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Frank Reagan's Worst Moment In Blue Bloods Season 10

At this point, it seems fair to say that all of the main characters in "Blue Bloods" have made more than their fair share of mistakes over the years. The CBS series not only focuses on a family of law enforcement officials, all of whom are forced on a regular basis to make critical decisions while under intense amounts of pressure, but it also has aired over 250 episodes since first premiering back in September 2010. Taking both those facts into account, it's easy to see why none of the characters in "Blue Bloods" have necessarily perfect track records.

That's especially true for Frank Reagan (Tom Selleck), the wise but proud patriarch of the series' central family. As the NYPD Police Commissioner, Frank constantly has to ride the line between protecting his officers and holding them accountable for their mistakes. It's not an easy job, especially when several of his own family members are also active law enforcers. Like everyone else in "Blue Bloods," Frank has made plenty of mistakes throughout his time on the show. Sometimes, he's even failed to make them right.

With all that in mind, here's his worst moment in "Blue Bloods" Season 10.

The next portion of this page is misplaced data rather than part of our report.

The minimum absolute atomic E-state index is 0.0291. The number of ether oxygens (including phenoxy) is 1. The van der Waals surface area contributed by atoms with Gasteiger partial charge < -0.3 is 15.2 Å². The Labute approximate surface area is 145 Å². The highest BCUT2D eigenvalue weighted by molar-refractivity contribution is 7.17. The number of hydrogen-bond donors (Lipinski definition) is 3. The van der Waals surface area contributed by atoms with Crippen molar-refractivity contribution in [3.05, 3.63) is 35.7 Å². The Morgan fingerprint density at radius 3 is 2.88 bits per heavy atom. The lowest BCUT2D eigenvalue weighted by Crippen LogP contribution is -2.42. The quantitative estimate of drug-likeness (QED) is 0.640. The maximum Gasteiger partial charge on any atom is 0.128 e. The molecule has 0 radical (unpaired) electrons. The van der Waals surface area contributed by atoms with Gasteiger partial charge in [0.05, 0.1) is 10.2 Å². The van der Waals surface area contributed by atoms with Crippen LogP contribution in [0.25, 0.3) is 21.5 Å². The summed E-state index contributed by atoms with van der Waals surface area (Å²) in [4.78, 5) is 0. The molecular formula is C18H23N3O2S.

Frank lets his pride take control in Naughty or Nice

In the second episode of "Blue Bloods" Season 10, Frank Reagan and his daughter, Erin (Bridget Moynahan), find themselves on opposite sides of a contentious issue. The episode, titled "Naughty or Nice," sees Frank and Erin come into conflict with each other after the former discovers that the D.A.'s office has compiled a list of NYPD officers whose past mistakes would make it difficult to take any of their cases to trial. Frank responds to the news negatively, considering the list a "blacklist" capable of ruining the careers of any officers whose names are included on it. 

While that's an understandable response for the NYPD Police Commissioner to have, it's hard to agree with how Frank handles the issue. Not only does he end up directing most of his anger and condescension towards his daughter, Erin, but he also uses her as his point of contact within the D.A.'s officer. In doing so, he effectively puts her in the middle of a conflict between her boss and her father. He also decides to call for a department-wide NYPD boycott of the D.A.'s office, ignoring the advice of members of his own staff and talking down to any of them who dare to raise their concerns about his decision.

Frank ultimately gets his way. He forces the D.A.'s office to abandon their list only by threatening to create his own, one that would name every city prosecutor that the NYPD believes may have fumbled any of their past cases. It's one of many moments in the episode where Frank lets his pride get the best of him, and it creates an uncomfortable tension between him and Erin that's difficult to look past.